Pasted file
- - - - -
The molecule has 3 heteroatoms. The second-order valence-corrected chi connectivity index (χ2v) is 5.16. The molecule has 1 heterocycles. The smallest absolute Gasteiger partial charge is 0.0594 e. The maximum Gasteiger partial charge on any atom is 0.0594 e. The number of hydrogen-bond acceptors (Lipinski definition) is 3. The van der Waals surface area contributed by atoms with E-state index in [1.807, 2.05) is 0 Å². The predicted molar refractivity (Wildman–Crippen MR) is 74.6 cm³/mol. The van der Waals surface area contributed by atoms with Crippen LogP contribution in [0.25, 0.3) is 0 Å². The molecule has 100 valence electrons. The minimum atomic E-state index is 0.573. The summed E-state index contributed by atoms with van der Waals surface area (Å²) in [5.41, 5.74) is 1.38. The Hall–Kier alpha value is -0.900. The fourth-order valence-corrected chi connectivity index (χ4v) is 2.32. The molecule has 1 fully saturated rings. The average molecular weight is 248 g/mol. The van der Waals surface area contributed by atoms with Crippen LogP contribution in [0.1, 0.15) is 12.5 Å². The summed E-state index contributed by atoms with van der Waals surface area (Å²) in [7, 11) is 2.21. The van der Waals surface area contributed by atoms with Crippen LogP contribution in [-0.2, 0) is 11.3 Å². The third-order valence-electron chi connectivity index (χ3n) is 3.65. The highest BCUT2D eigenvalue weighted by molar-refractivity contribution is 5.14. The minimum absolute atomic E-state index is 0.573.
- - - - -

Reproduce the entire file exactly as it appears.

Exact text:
The molecule has 3 heteroatoms. The second-order valence-corrected chi connectivity index (χ2v) is 5.16. The molecule has 1 heterocycles. The smallest absolute Gasteiger partial charge is 0.0594 e. The maximum Gasteiger partial charge on any atom is 0.0594 e. The number of hydrogen-bond acceptors (Lipinski definition) is 3. The van der Waals surface area contributed by atoms with E-state index in [1.807, 2.05) is 0 Å². The predicted molar refractivity (Wildman–Crippen MR) is 74.6 cm³/mol. The van der Waals surface area contributed by atoms with Crippen LogP contribution in [0.25, 0.3) is 0 Å². The molecule has 100 valence electrons. The minimum atomic E-state index is 0.573. The summed E-state index contributed by atoms with van der Waals surface area (Å²) in [5.41, 5.74) is 1.38. The Hall–Kier alpha value is -0.900. The fourth-order valence-corrected chi connectivity index (χ4v) is 2.32. The molecule has 1 fully saturated rings. The average molecular weight is 248 g/mol. The van der Waals surface area contributed by atoms with Crippen LogP contribution in [0.1, 0.15) is 12.5 Å². The summed E-state index contributed by atoms with van der Waals surface area (Å²) in [7, 11) is 2.21. The van der Waals surface area contributed by atoms with Crippen LogP contribution in [-0.2, 0) is 11.3 Å². The third-order valence-electron chi connectivity index (χ3n) is 3.65. The highest BCUT2D eigenvalue weighted by molar-refractivity contribution is 5.14. The minimum absolute atomic E-state index is 0.573.